There comes a point in the lifecycle of every product when it becomes boring. I fear that's the point now reached by Exchange 2013.
We've been through the joy of the first deployments, the disappointments of the first bugs, the insanity of the first cumulative updates and the new problems introduced by the updates, the relief of Service Pack 1, and the realization that Managed Availability is really quite good when treated with respect. And now, with the appearance of the eighth cumulative update, Exchange 2013 is on the cusp of boring administrators because it just works.
Perhaps my attention is being distracted by the promise of Exchange 2016 and the commencement of a new cycle of joy, bugs, and frustration. Perhaps it's that Exchange Online has gotten under my skin to a point where I dislike the need to install software on capricious servers. Or maybe it's just because after over twenty years of following Exchange product cycles, I've become a little boring myself.
So here's the news. Microsoft has released Exchange 2013 CU8 (build 1076.009), now available for download along with Exchange 2010 SP3 RU9. CU8 installs like any other cumulative update and it looks, behaves, and reacts like Exchange 2013 CU7, CU5, or CU5. Or SP1 for that matter.
Sure, each new update makes the software more reliable because bugs are being quashed. Each update brings its own little ray of sunlight in the form of more functional software and CU8 does its best, really, to inspire with the news that Outlook Web App now deigns to acknowledge that customers have been using public folders to host shared calendars and contacts since Exchange left its diapers behind.
But because Outlook Web App is a mail client, it won't let you create these folders or assign permissions to them. Or deal with public folders that hold shared tasks. All of that kind of boring but really essential stuff is left to Outlook to handle. And desktop Outlook rather than any of the other stuff that's been labeled with Outlook in the recent past.
A further blast of excitement comes from the news that public folder migrations can now use parallel threads. One for each target public folder mailbox to be precise. Yes, I know it's hard to restrain your excitement when you realize just how much more quickly migrations will proceed. But do try, because this is actually an important change that will reduce the timescale required for public folder migrations quite dramatically.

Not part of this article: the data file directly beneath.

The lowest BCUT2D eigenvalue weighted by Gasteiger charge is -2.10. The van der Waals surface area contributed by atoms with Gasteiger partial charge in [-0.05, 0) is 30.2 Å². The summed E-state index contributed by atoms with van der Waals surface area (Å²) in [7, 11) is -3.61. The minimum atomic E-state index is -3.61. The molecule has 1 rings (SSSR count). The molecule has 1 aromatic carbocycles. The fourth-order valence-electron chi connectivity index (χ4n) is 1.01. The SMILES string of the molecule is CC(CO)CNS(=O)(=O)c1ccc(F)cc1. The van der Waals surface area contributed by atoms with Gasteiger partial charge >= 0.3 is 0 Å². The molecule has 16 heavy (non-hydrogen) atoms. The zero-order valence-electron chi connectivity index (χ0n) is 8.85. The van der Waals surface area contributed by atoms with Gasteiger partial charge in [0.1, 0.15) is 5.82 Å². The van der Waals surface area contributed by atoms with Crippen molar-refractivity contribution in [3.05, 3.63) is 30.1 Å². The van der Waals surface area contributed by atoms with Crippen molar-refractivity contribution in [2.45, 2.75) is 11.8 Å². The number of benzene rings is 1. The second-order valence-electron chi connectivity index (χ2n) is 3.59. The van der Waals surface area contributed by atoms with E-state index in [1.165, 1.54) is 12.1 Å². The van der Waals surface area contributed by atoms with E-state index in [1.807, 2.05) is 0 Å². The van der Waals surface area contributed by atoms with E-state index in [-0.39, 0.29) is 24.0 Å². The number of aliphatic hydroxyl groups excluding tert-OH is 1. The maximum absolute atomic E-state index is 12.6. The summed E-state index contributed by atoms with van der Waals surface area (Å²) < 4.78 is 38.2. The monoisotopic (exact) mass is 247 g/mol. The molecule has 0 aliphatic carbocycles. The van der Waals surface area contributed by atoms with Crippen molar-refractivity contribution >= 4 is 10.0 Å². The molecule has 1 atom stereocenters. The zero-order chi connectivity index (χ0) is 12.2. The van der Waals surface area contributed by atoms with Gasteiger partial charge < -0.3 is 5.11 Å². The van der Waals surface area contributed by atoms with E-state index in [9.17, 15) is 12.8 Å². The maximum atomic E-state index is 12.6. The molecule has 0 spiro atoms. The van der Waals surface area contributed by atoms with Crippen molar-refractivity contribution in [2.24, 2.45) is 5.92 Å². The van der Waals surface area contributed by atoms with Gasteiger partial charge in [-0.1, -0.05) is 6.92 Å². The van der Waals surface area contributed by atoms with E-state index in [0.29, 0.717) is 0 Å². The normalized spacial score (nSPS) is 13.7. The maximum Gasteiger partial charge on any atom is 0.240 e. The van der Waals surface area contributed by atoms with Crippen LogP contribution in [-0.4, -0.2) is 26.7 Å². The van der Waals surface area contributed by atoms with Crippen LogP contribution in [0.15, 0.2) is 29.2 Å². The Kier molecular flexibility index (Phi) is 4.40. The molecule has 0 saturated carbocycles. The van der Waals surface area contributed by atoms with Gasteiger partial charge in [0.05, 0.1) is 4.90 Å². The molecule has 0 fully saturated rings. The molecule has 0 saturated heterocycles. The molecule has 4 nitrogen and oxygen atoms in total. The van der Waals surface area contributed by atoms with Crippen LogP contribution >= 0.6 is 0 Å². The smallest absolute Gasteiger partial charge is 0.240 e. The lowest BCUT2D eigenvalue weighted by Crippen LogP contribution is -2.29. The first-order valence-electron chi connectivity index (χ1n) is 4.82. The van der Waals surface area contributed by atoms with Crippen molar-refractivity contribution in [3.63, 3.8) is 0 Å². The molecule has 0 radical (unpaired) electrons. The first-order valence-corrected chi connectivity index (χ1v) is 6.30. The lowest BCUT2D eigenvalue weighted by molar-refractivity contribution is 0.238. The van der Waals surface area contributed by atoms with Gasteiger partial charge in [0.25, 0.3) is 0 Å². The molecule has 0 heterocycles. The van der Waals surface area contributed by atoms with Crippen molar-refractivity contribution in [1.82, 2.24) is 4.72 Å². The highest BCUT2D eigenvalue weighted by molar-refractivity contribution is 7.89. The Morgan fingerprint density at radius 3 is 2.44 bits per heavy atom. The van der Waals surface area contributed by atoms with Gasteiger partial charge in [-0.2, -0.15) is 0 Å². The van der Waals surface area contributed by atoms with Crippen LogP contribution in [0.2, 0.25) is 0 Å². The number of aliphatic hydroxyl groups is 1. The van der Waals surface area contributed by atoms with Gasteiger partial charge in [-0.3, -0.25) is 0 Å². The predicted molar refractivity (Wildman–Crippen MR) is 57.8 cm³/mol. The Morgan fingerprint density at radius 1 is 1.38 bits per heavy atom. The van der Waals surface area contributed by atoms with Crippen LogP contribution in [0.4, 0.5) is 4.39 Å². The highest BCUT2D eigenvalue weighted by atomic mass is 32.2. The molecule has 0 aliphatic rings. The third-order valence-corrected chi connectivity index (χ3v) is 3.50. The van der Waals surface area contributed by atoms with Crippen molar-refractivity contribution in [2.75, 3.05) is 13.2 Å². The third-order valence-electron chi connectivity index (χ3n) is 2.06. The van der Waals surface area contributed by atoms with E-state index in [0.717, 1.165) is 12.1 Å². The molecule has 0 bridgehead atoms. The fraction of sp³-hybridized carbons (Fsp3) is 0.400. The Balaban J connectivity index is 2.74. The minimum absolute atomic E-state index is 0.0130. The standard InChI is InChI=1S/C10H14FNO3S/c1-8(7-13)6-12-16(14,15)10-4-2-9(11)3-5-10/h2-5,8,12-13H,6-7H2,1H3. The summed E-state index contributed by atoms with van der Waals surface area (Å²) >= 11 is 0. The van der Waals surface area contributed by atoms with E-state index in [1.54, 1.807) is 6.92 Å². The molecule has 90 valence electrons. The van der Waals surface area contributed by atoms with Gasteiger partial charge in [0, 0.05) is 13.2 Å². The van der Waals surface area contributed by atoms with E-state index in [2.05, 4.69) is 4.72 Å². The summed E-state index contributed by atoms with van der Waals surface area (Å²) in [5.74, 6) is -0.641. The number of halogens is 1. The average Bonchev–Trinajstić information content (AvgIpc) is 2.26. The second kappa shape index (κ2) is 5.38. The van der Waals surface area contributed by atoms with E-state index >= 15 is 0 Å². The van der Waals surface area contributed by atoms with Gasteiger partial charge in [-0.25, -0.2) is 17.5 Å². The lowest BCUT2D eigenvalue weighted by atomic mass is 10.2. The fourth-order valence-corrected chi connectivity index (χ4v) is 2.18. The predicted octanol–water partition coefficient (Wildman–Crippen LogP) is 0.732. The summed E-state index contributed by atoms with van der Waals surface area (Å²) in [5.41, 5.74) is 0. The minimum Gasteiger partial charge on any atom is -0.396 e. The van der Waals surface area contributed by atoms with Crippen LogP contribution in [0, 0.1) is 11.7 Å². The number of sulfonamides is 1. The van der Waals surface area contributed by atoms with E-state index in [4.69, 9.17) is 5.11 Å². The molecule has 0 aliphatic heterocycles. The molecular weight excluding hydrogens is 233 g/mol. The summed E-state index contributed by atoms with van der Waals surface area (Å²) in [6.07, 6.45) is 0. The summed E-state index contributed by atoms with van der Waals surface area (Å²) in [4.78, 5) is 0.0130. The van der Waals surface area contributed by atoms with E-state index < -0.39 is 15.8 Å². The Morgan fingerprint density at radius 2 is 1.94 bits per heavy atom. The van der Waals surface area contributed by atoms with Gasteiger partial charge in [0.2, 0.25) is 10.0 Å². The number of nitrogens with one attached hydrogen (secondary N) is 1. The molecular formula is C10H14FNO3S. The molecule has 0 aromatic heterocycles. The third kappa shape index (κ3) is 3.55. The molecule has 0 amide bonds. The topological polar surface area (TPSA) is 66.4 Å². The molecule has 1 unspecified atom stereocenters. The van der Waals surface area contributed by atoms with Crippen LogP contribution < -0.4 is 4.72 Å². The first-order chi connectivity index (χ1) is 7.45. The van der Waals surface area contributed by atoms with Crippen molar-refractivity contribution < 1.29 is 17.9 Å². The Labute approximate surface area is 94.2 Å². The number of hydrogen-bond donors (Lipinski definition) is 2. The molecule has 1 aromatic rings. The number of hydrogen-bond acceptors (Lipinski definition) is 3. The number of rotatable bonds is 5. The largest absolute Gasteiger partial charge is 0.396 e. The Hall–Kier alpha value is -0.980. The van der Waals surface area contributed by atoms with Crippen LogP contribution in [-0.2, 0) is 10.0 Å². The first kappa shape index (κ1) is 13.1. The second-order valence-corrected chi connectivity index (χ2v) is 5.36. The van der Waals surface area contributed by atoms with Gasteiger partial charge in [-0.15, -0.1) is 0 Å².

I did get a little twinge of excitement when I discovered a reference to the Office Graph in the performance counters installed by a beta version of CU8. Had Microsoft decided to deliver an on-premises version of the graph database that underpins features like Office Delve, now that Delve can deal with Exchange attachments? But no, it's nothing like that. It's just some internal stuff. Or so I am told.
I'm certain that the folks at Microsoft who push out the cumulative updates are very relieved to be boring. Every time that a cumulative update runs into problems, like the ActiveSync and co-existence issues experienced with Exchange 2013 CU6, it causes a whole heap of heartache as developers struggle to figure out why problems appear after testing and what should be done to fix the bugs so that a patch can be made available. Exchange 2013 CU7 (December 9, 2014) proved to be pretty solid since it appeared, but Exchange 2010 SP3 RU8 had to be withdrawn and reissued due to a MAPI RPC bug, all of which made life "interesting" for the developers.
Generally speaking, you can't attain perfection in software engineering. Glitches will continue to happen (like XML configuration files being inexplicitly munged during updates), but Exchange 2013 updates now project an attitude of calm reliability. I know that I'm tempting fate here and that the potential exists for CU8 to explode with several new and horrible bugs immediately this post appears. But I'm so bored that I think I'll take the risk and proclaim Exchange 2013 CU8 boring.
There's been some heat in the TwitterSphere about the effect of KB3002657 on Outlook connections to Exchange. It's true that the patch causes problems for Windows 2003 domain controllers that use NTLM authentication. The workaround is to remove the patch from these servers - and maybe think about upgrading your Active Directory infrastructure to something more modern.
Even boring software can bite hard. Don't let this happen to you and make sure to test Exchange 2013 CU8 before you introduce it into production. There's really no reason to make Exchange 2013 exciting again.
Follow Tony @12Knocksinna